“Oh, Olympian gods, have mercy, spare me.”

His request touched the terrible Apollo. But it’s too late! The golden arrow has flown out of the bowstring and cannot return. It also pierced the heart of Niobe’s last son. The news of the great misfortune quickly reached Niobe. With tears in their eyes, the servants also told Amphion about the death of his sons.

Amphion could not bear their loss, he pierced his chest with a sharp sword.

Niobe weeps, leaning over the bodies of her sons and husband. She kisses their cold lips. Her heart breaks with suffering. In desperation, the poor woman stretches out her hands to heaven. But she does not pray for mercy. The misfortune did not soften her heart. She shouted angrily:

“Rejoice, cruel Latone! Rejoice until your heart is filled with my sorrow! You win, rival! Oh, no, what am I saying, you haven’t won! I, the unfortunate one, still have more children than you, the happy one! And although there are many breathless bodies of my children around me, I still defeated you, I still have more children left than you have.”

No sooner had Niobe fallen silent, and the terrible clang of a string was heard. Horror gripped everyone. Only Niobe remained calm, her misfortune inspiring courage.

There was a ringing of the bowstring of Artemis’ bow. One of Niobe’s daughters, standing in deep grief around her brothers’ bodies, fell, struck by an arrow. Here again the bowstring rings and Niobe’s second daughter falls. Six golden arrows flew one after the other from the bowstring of Artemis’s bow, and six beautiful, young daughters of Niobe lay breathless. Only the youngest daughter remained. She threw herself at her mother and hid in the skirts, in the folds of her dress.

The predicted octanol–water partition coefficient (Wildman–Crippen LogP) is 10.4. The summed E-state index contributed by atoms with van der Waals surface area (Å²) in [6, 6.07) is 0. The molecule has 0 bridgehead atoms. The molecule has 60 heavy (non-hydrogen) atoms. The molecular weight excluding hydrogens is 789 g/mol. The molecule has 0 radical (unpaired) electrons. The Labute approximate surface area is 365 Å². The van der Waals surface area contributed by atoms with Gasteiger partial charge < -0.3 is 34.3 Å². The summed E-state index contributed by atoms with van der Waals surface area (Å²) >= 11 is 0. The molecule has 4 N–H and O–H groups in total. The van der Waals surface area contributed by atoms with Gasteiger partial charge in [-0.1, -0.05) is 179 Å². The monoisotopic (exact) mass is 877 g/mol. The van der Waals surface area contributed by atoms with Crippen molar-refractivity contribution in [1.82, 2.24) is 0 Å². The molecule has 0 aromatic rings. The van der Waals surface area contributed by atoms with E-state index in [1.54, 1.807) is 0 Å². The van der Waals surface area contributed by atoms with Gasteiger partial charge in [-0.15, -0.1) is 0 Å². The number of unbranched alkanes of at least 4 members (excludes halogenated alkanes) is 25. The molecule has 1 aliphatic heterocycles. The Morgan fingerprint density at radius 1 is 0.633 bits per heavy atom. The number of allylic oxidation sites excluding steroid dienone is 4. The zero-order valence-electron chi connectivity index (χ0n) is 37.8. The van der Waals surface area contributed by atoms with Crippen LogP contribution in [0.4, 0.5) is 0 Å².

The misfortune broke Nioba’s proud heart.

“Leave me at least the youngest daughter, the great Latone!”, Niobe prays, filled with grief. “Leave me at least one!”

But the goddess did not take pity and Artemis’ arrow pierced even the youngest daughter.

Niobe stands upright, surrounded by the bodies of daughters, sons and a man. It was as if she had been petrified by grief. The wind does not blow her hair. Her face is pale, without a drop of blood; life does not flicker in her eyes, her heart does not beat in her chest, only sorrowful tears fall from her eyes. Its members have turned into a cold stone. A violent whirlwind sweeps and takes Niobe to her homeland Lydia. There, at the top of Mount Sipil, stands the petrified Niobe, shedding tears of sorrow forever.

Exposed according to Ovid’s poem “Metamorphoses”